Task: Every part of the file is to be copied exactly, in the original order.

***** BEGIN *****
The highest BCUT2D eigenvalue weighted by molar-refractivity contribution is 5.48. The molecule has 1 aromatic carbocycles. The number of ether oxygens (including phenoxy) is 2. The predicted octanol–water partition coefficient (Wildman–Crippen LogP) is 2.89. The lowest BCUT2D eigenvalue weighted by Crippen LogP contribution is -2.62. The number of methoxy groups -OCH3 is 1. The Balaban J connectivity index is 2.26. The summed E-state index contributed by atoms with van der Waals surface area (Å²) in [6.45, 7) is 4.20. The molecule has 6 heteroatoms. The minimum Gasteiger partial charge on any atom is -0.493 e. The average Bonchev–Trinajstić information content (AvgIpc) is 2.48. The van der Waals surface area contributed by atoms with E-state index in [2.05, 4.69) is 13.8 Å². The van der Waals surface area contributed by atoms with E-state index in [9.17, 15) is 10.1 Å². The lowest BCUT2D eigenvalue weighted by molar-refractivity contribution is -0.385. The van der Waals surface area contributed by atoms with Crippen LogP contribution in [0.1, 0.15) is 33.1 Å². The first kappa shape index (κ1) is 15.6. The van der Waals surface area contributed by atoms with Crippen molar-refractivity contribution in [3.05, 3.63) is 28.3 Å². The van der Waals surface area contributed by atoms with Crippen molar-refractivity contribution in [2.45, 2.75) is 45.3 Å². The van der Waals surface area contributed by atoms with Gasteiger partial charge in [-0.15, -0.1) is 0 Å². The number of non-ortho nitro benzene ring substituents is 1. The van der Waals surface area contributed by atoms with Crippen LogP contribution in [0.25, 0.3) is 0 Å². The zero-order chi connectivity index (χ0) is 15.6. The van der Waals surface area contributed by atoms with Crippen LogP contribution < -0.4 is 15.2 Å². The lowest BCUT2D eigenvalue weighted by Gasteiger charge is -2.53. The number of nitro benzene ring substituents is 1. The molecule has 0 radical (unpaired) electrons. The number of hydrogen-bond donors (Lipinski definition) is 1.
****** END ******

The highest BCUT2D eigenvalue weighted by molar-refractivity contribution is 5.48. The molecule has 1 aromatic carbocycles. The number of ether oxygens (including phenoxy) is 2. The predicted octanol–water partition coefficient (Wildman–Crippen LogP) is 2.89. The lowest BCUT2D eigenvalue weighted by Crippen LogP contribution is -2.62. The number of methoxy groups -OCH3 is 1. The Balaban J connectivity index is 2.26. The summed E-state index contributed by atoms with van der Waals surface area (Å²) in [6.45, 7) is 4.20. The molecule has 6 heteroatoms. The minimum Gasteiger partial charge on any atom is -0.493 e. The average Bonchev–Trinajstić information content (AvgIpc) is 2.48. The van der Waals surface area contributed by atoms with E-state index in [2.05, 4.69) is 13.8 Å². The van der Waals surface area contributed by atoms with E-state index in [9.17, 15) is 10.1 Å². The lowest BCUT2D eigenvalue weighted by molar-refractivity contribution is -0.385. The van der Waals surface area contributed by atoms with Crippen LogP contribution in [0.1, 0.15) is 33.1 Å². The first kappa shape index (κ1) is 15.6. The van der Waals surface area contributed by atoms with Crippen molar-refractivity contribution in [3.05, 3.63) is 28.3 Å². The van der Waals surface area contributed by atoms with Crippen molar-refractivity contribution in [2.45, 2.75) is 45.3 Å². The van der Waals surface area contributed by atoms with Gasteiger partial charge in [-0.15, -0.1) is 0 Å². The number of non-ortho nitro benzene ring substituents is 1. The van der Waals surface area contributed by atoms with Crippen LogP contribution in [0.25, 0.3) is 0 Å². The zero-order chi connectivity index (χ0) is 15.6. The van der Waals surface area contributed by atoms with Crippen LogP contribution < -0.4 is 15.2 Å². The lowest BCUT2D eigenvalue weighted by Gasteiger charge is -2.53. The number of nitro benzene ring substituents is 1. The molecule has 0 radical (unpaired) electrons. The number of hydrogen-bond donors (Lipinski definition) is 1.